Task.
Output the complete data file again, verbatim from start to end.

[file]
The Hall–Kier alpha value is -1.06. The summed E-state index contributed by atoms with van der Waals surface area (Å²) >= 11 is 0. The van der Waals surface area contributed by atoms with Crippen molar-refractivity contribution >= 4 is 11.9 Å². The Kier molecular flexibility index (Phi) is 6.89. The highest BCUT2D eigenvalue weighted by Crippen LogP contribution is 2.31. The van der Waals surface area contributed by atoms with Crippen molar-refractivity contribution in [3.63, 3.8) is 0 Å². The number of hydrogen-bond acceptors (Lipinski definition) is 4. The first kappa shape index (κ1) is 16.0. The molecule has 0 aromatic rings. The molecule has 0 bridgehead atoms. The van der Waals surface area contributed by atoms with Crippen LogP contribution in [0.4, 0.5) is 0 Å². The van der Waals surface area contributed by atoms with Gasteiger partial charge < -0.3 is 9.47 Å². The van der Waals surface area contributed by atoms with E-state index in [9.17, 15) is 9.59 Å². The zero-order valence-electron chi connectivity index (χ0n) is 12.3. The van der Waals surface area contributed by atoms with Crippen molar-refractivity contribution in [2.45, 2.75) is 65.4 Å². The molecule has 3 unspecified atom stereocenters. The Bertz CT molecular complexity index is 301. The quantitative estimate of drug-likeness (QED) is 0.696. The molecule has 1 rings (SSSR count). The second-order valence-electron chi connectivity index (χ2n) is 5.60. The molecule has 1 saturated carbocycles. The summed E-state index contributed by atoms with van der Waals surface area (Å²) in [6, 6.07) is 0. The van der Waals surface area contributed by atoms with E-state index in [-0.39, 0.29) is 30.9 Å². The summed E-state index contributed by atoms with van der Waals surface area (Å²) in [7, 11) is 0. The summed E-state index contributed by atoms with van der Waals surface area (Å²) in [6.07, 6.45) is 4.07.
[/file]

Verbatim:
The Hall–Kier alpha value is -1.06. The summed E-state index contributed by atoms with van der Waals surface area (Å²) >= 11 is 0. The van der Waals surface area contributed by atoms with Crippen molar-refractivity contribution >= 4 is 11.9 Å². The Kier molecular flexibility index (Phi) is 6.89. The highest BCUT2D eigenvalue weighted by Crippen LogP contribution is 2.31. The van der Waals surface area contributed by atoms with Crippen molar-refractivity contribution in [3.63, 3.8) is 0 Å². The number of hydrogen-bond acceptors (Lipinski definition) is 4. The first kappa shape index (κ1) is 16.0. The molecule has 0 aromatic rings. The molecule has 0 bridgehead atoms. The van der Waals surface area contributed by atoms with Crippen LogP contribution in [0.4, 0.5) is 0 Å². The van der Waals surface area contributed by atoms with Gasteiger partial charge < -0.3 is 9.47 Å². The van der Waals surface area contributed by atoms with E-state index in [9.17, 15) is 9.59 Å². The zero-order valence-electron chi connectivity index (χ0n) is 12.3. The van der Waals surface area contributed by atoms with Crippen molar-refractivity contribution in [2.45, 2.75) is 65.4 Å². The molecule has 3 unspecified atom stereocenters. The Bertz CT molecular complexity index is 301. The quantitative estimate of drug-likeness (QED) is 0.696. The molecule has 1 rings (SSSR count). The second-order valence-electron chi connectivity index (χ2n) is 5.60. The molecule has 1 saturated carbocycles. The summed E-state index contributed by atoms with van der Waals surface area (Å²) in [6, 6.07) is 0. The van der Waals surface area contributed by atoms with E-state index in [-0.39, 0.29) is 30.9 Å². The summed E-state index contributed by atoms with van der Waals surface area (Å²) in [7, 11) is 0. The summed E-state index contributed by atoms with van der Waals surface area (Å²) in [6.07, 6.45) is 4.07.